I have five children, I want to bring them up well, healthy, strong, fit and capable and we do that best by feeding them well,” says Earle, who in recent months says she has noticed a significant shift in attitude towards the real value of nutritious food. “The Covid-19 pandemic has given us all an opportunity to reconnect and appreciate farmers in a new way – it’s all very well running out of loo rolls, but we can’t live without basic foodstuffs.”

Earle insists that regenerative farming can sustain the world. “A huge part of the problem we face with global hunger is about distribution and waste, not actually production,” she says. “And with the modern advent of biopest control, for example, we do have sustainable ways to produce food more efficiently.”

Brexit is also a big opportunity to ensure that subsidies reflect what’s needed in agriculture, according to Earle: “Regenerative farming is very much about looking after the microbiome of the soil. It makes sense not to pollute the waterways with industrial fertilisers and nitrates and there are no actions without consequences. Instead of subsidising large scale arable farms producing toxic run-off, we need to make sure that the polluter pays.”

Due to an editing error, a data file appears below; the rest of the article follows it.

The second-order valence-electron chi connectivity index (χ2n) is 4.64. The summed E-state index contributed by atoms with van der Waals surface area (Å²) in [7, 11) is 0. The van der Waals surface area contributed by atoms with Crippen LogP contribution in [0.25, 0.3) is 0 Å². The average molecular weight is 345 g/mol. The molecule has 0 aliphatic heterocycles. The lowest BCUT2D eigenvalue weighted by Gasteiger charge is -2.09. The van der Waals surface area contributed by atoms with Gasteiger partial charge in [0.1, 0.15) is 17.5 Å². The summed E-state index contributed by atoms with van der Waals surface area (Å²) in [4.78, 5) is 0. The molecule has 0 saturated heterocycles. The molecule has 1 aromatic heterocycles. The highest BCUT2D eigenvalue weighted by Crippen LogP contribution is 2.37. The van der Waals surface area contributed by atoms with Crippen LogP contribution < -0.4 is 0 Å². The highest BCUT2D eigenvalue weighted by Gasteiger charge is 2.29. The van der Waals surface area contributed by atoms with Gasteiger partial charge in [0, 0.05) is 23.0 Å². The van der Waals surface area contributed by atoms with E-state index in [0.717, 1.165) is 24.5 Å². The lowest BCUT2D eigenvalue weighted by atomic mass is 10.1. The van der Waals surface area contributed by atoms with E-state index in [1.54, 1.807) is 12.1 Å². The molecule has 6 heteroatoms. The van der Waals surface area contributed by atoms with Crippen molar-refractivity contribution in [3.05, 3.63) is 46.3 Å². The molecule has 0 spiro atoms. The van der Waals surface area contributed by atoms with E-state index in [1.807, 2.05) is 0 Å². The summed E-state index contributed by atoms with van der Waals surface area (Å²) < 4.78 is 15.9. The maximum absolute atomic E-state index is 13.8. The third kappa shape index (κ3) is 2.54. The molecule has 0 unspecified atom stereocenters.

But the term ‘regenerative farming’ isn’t regulated. So, keen to find a rigorous standard, and with such a strong focus on the importance of soil health, Earle was one of the early adopters of the grass-fed Pasture for Life certification. “It all comes back to traceability and provenance. Being aware of labelling applies to foods just as much as cosmetics,” she explains.

Liz Earle
‘Business has the opportunity to make positive change’ – entrepreneur Liz Earle. Image Patrick Drummond.

Cosmetics as a sector has notoriously little regulation in terms of green claims, and back when she was running Liz Earle beauty, Earle says she used research from trusted sources, such as independent industry experts, rather than relying on corporate information.